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Ouch! That hurt…now what?
Recovering from Muscle, Tendon or Ligament Injury

By Dr. Barry Wahner

We All Get Injuries

Living an active life means you will experience injuries along the way. There are steps to take to prevent injury but even the most diligent person can’t remove all the risks. So at some point you will thus be recovering from an injury. The question at that time is: “How can I get better faster?”

The Most Common Type of Injury

Most commonly the injury will be a “soft tissue” injury which is damage to a muscle, tendon or ligament. These types of injuries fall into 4 Grades:

    • Grade I: Tearing or damage of less than 50% of the tissue fibers.
    • Grade II: Tearing or damage of more than 50% of the tissue fibers.
    • Grade III: Complete tear of the tissue fibers separating the tissue into two sections.
    • Grade IV: Complete tear of the tissue at the attachment to bone pulling off a chip of bone.

Grades three and four require professional care and possibly surgery, thus the best treatment advice is to get an appointment with your Doctor ASAP. In the interim, you can follow advice for Phase One of Recovery designed to control inflammation.


Recovery from soft tissue injuries follows 3 phases. Understanding the phases will help you to make the choices and do things to help you heal faster and better.

Phase One
The Inflammatory Phase

Obviously inflammation is the primary component of this phase. Phase one lasts 48 – 72 hours (as long as further stress or trauma is not placed on the injured tissue as this could lengthen the inflammatory phase). In this phase the damaged tissues leak blood and cellular products into the area. This causes swelling, irritation and pain.

To improve recovery, inflammation must be controlled. The standard methods work well here - Remember PRICE:

    • Protect the tissue from further stress
    • Rest the injured area
    • Ice the area
    • Compression
    • Elevation

Most of this is simple to do but a bit of advice will help:


  • Ice cubes work great. Just put them in a big plastic bag placed directly over the injured tissue.
  • Use a thin material between the ice bag and skin (paper towel or a t-shirt) to prevent the ice from sticking to the skin. Very often people place a thick towel under the ice, but this prevents the tissue from getting cold enough and thus limits the benefit.
  • Ice for up to 20 minutes for “thicker tissues” like the thigh or back and as little as 5 minutes for “thin tissues” like the elbow or hand. When the tissue returns to normal temperature, apply the ice again.


  • Wrap the area firmly but not so tightly that blood flow is restricted beyond the injured tissue.
  • Monitor the area over time because if inflammation increases, the pressure could increase and restrict blood flow. Obviously if you see this occurring, loosen up the compression.

Phase Two
The Repair Phase

After the initial inflammation ends, the repair phase begins and lasts for six or more weeks. During this time, the swelling and inflammatory products are removed from the injured area and the damaged tissue begins to be repaired. Pain will reduce and function will improve, but if you put too much stress on the injured area, you will see the pain return and lose function and mobility again.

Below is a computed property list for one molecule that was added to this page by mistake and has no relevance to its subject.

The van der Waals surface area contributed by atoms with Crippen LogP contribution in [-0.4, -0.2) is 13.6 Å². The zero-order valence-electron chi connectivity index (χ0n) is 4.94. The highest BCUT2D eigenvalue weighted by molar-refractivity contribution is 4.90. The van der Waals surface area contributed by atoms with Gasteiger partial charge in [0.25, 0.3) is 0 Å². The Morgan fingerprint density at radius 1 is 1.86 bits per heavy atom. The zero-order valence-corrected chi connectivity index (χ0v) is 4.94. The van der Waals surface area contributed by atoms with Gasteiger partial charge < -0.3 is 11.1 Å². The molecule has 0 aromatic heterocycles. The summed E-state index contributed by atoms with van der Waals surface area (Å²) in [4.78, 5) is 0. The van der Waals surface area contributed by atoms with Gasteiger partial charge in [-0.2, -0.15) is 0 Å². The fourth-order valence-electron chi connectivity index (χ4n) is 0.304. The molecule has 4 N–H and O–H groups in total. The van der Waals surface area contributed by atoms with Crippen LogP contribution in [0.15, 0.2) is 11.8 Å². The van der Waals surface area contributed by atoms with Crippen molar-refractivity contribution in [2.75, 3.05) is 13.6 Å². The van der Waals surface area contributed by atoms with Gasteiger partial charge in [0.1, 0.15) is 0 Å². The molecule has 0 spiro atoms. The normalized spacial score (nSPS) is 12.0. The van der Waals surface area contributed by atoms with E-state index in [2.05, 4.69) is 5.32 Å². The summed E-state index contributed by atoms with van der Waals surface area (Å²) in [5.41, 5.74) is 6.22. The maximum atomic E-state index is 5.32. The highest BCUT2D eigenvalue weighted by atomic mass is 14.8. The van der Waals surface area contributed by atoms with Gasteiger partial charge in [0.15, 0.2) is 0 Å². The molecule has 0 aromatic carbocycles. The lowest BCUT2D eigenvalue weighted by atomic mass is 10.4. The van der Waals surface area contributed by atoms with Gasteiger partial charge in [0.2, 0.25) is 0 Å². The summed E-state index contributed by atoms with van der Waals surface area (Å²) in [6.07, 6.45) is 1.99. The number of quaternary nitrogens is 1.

The key in this phase is to gradually increase activity of the injured area. Increase stretching, exercise and resistance activity slowly. Let the pain guide you. When you are working the area, if it is painful, you reached the limit. Do NOT push into pain (“No Pain – No Gain is NOT your friend here). Pain means you are past the tissue’s strength limits and are thus re-injuring the area. This obviously slows the healing process in this phase.

As the tissue heals it will become stronger and allow you to move further, push harder and work more. As this phase progresses you will regain function. The key here is patience and persistence.

Phase Three:
The Remodeling Phase

This is the longest phase of healing as it can continue for up to two years! During this phase your body transforms the scar tissue built up in the first two phases into more functional tissue. The initial scar tissue fibers are laid down in a random fashion; during this phase the body re-orients those fibers along the lines of stress and increases the strength of the fibers.

The key in this phase is to return to full activity and function. Your best rehabilitation at this point is to perform your normal daily activities, or your sport. Let pain guide you, but as time progresses you can push more into the pain threshold without fear of re-injury. It is important to understand that full recovery does take a long time. Don’t be discouraged by soreness or stiffness even months after the injury.

Nutritional Approaches

There are nutritional approaches that assist in injury recovery. I recommend Omega-3, Magnesium, Zinc and Vitamin C as the basic supplemental support. More advanced support involves Co-Enzyme Q10, and a product blend that contains herbs such as Ginger, Turmeric, Rosemary and the nutrient Bromelain.

Addressing the Cause

Finally, if you suffer an injury, try to determine why it happened and address that cause if possible. If you have structural imbalances, muscle weakness, tightness or strength imbalances that caused the injury, you need to address that problem. If you don’t, there is nothing to stop you from simply re-injuring the tissue again. Take the time to learn from your mistakes.

Dr. Barry Wahner

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